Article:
Al-Sawafir al-Gharbiyya

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Al-Sawafir al-Gharbiyya
Al-Sawafir al-Gharbiyya is located in Mandatory Palestine
Al-Sawafir al-Gharbiyya
Al-Sawafir al-Gharbiyya
Arabic السوافير الغربية
Name meaning The western nomads[1]
Subdistrict Gaza
Coordinates 31°41′57″N 34°42′11″E / 31.69917°N 34.70306°E / 31.69917; 34.70306Coordinates: 31°41′57″N 34°42′11″E / 31.69917°N 34.70306°E / 31.69917; 34.70306
Palestine grid 122/123
Population 1030[2][3] (1945)
Area 7,523[3] dunams
Date of depopulation May 18, 1948 [4]
Cause(s) of depopulation Fear of being caught up in the fighting
Current localities Merkaz Shappira,[5] Massu'ot Yitzchaq,[5]

Al-Sawafir al-Gharbiyya was a Palestinian Arab village in the Gaza Subdistrict. It was depopulated during the 1948 War on May 18, 1948, during the second stage of Operation Barak. It was located 30 km northeast of Gaza city.


Remains of a winepress and a hypocausts, belonging to a bathhouse, both dating to the late Roman era, have been excavated here.[6]

Two cemeteries from the Byzantine era, together with many ceramic remains from fifth–seventh centuries CE have been excavated.[7] Two pool areas, building remains, and parts of a potter’s wheel, all dating to the Byzantine era have also been found.[6] A Greek inscription has been found on a limestone slab,[8] and the remains of a wall, with numerous pottery sherds, dating to the Byzantine period (fifth–sixth centuries CE).[9]

Pottery sherds from the Mamluk era has also been found.[6]

Ottoman era[edit]

Al-Sawafir al-Gharbiyya was incorporated into the Ottoman Empire in 1517 with the rest of Palestine, and by the 1596 Daftar,[10] the village formed part nahiya (subdistrict) of Gaza under the liwa' (district) of Gaza with a population of 43 households, or an estimated 237 people. All were Muslims. The villagers paid a fixed tax-rate of 25% on a number of crops, including wheat, barley, summer crops, vineyards, fruit trees, as well as on goats, beehives; a total of 8,500 Akçe.[10][11]

In 1863 Victor Guérin found in this village a koubbeh consecrated to a Sheikh Muhammed. He noted that many antique building blocks were used in this sanctuary.[12]

In 1882 the Palestine Exploration Fund's Survey of Western Palestine described it as one of three Suafir adobe villages. Each had small gardens and wells.[13]

British Mandate era[edit]

According to the 1922 census of Palestine conducted by the British Mandate authorities, Al-Sawafir al-Gharbiyya had a population of 572 inhabitants, all Muslims,[14] increasing in the 1931 census when it had an all-Muslim population of 723 in 134 houses.[15]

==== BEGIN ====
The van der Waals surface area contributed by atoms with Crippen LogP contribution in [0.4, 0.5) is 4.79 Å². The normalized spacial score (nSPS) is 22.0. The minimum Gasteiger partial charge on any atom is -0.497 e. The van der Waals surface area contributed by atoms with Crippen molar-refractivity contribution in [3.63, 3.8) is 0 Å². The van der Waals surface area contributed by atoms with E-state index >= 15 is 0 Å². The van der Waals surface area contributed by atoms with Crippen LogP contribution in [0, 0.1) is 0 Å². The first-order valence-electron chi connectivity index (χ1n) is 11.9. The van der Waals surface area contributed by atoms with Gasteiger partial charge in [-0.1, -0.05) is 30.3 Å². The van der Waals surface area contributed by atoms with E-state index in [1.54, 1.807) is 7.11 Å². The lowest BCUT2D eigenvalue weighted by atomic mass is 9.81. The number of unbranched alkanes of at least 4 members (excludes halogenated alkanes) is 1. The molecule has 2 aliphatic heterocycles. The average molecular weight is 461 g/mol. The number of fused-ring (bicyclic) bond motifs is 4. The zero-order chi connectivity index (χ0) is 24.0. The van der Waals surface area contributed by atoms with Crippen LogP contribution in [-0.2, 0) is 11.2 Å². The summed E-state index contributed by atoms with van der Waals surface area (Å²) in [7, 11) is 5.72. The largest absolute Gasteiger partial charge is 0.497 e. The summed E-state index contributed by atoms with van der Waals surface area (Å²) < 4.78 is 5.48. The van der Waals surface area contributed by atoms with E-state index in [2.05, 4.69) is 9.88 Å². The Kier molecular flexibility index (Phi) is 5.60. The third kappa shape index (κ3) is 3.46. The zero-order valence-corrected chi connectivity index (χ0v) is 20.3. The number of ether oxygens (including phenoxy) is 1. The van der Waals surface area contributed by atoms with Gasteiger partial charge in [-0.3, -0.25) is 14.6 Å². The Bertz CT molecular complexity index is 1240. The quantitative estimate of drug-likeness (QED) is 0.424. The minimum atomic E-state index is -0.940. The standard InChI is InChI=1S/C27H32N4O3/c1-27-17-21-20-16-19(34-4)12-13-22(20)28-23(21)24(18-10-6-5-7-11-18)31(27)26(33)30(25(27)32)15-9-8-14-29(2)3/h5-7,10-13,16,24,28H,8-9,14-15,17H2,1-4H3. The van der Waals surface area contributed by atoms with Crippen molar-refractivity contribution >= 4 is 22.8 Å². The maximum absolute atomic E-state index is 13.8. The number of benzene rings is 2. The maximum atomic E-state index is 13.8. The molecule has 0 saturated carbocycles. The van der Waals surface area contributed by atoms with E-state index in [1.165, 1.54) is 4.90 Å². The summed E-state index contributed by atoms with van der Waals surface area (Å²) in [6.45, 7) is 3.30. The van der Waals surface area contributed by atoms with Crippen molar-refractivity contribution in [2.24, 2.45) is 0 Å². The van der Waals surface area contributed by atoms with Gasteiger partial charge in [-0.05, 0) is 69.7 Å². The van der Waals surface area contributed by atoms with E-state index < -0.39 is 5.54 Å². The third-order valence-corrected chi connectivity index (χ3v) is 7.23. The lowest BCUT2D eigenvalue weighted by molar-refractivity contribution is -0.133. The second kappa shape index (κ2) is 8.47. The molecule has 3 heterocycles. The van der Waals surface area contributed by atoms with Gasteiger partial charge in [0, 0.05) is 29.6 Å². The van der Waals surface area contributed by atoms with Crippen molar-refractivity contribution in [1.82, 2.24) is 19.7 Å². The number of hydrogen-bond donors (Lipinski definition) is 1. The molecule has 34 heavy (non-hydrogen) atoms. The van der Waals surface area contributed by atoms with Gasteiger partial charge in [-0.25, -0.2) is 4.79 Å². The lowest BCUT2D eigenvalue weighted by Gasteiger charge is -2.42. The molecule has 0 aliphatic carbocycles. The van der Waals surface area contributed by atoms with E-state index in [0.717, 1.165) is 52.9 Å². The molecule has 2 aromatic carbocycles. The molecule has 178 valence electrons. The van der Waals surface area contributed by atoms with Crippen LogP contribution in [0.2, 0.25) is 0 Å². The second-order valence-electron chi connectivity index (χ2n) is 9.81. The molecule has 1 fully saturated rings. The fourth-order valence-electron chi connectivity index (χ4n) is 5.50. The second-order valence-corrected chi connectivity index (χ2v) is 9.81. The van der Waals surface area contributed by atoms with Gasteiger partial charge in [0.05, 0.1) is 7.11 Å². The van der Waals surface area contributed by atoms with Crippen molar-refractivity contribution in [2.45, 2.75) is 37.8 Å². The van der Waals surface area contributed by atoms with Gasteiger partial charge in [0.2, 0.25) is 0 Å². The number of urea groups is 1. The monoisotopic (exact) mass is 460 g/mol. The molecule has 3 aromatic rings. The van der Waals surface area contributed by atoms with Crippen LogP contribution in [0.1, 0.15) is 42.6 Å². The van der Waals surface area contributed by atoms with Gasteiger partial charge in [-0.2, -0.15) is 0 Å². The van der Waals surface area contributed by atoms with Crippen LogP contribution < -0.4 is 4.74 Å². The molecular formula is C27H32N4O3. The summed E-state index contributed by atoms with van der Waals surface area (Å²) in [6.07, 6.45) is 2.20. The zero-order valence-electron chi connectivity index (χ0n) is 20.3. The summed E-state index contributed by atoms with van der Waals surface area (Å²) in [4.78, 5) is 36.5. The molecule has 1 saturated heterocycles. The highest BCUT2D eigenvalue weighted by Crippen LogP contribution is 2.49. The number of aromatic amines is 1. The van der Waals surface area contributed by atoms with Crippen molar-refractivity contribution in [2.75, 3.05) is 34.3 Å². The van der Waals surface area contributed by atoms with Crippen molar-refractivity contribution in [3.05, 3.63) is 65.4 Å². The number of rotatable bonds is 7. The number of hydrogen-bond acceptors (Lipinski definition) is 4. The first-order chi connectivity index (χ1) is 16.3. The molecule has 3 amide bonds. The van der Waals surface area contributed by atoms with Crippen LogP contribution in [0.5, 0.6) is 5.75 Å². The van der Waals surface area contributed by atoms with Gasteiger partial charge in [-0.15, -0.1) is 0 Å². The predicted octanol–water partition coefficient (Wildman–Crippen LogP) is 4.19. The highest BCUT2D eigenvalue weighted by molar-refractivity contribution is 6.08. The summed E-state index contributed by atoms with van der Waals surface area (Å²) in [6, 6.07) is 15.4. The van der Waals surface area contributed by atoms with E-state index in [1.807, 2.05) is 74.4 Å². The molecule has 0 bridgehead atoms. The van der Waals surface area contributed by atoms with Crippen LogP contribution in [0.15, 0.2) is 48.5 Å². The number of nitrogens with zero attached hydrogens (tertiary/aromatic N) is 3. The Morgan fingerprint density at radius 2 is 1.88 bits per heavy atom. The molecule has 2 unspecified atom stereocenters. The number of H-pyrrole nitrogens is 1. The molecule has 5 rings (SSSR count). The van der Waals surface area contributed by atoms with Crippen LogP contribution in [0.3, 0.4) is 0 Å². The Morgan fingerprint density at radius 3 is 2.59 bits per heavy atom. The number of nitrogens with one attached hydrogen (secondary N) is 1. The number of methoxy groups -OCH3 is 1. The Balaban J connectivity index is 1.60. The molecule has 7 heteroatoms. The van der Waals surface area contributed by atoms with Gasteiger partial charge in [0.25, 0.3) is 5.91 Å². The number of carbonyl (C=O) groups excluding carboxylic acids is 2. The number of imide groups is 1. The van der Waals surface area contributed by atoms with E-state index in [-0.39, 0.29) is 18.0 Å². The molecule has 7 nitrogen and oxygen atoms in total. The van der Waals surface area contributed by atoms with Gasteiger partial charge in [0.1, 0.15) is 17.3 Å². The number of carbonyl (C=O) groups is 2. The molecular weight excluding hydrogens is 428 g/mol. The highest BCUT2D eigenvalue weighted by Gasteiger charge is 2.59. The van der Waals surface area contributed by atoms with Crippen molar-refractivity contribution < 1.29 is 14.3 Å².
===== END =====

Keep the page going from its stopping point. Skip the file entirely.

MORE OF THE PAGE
By 1945, this had increased to 1,030 Muslims,[2] with a total of 7,523 dunams of land.[3] Of this, 585 dunums were for plantations or irrigable land, 6,663 dunums were for cereals,[16] while 585 dunams were classified as un-cultivable land.[17]

al-Sawafir al-Gharbiyya had shared a school with the other two Sawafir villages, and in 1945 it had an enrollment of about 280.[18]

1948, aftermath[edit]

In early May, 1948, the inhabitants of the three Al-Sawafir villages were ordered not to flee, by the Al-Majdal National Committee.[19]

On May 18, the Givati Brigade for a second time conquered Al-Sawafir al-Sharqiyya together with Al-Sawafir al-Gharbiyya. Their operational orders were to: "To conquer the villages, to cleanse them of inhabitants (women and children should [also] be expelled), to take several prisoners....[and] to burn the greatest number of houses."[20] The Givati troops torched and blew up several houses, however, after they withdrew, the villages returned.[20] At the 23 May, 1948, Israeli reports say that at all the three Al-Sawafir villages the inhabitants slept in the fields at night, but returned to work in the villages by day.[21] By late June, both Al-Sawafir al-Sharqiyya and Al-Sawafir al-Gharbiyya were again "full of Arabs."[20]

The two Israeli settlements of Merkaz Shappira and Massu'ot Yitzchaq were both established on Al-Sawafir al-Gharbiyya land after the 1948 war.[5]


  1. ^ Palmer, 1881, p. 274
  2. ^ a b Department of Statistics, 1945, p. 32
  3. ^ a b c Government of Palestine, Department of Statistics. Village Statistics, April, 1945. Quoted in Hadawi, 1970, p. 46
  4. ^ Morris, 2004, p. xix, village #284. Also gives the cause for depopulation.
  5. ^ a b c Khalidi, 1992, p. 133
  6. ^ a b c Eisenberg-Degen, 2016, Es-Sawafir el-Gharbiya
  7. ^ Baumgarten, 2005, Es-Sawafir el-Gharbiya
  8. ^ Dauphin, 1998, p. 869
  9. ^ Fraiberg, 2014, Es-Sawafir el-Gharbiya
  10. ^ a b Hütteroth and Abdulfattah, 1977, p. 149
  11. ^ Hütteroth and Abdulfattah, 1977, p. 149, as estimated in Khalidi, 1992, p. 133
  12. ^ Guérin, 1869, p. 82
  13. ^ Conder and Kitchener, 1882, SWP II, p. 413
  14. ^ Barron, 1923, Table V, Sub-district of Gaza, p. 8
  15. ^ Mills, 1932, p. 6
  16. ^ Government of Palestine, Department of Statistics. Village Statistics, April, 1945. Quoted in Hadawi, 1970, p. 88
  17. ^ Government of Palestine, Department of Statistics. Village Statistics, April, 1945. Quoted in Hadawi, 1970, p. 138
  18. ^ Khalidi, 1992, p. 132
  19. ^ Morris, 2004, p. 179
  20. ^ a b c Morris, 2004, pp. 257, 306
  21. ^ Morris, 2004, pp. 257-258


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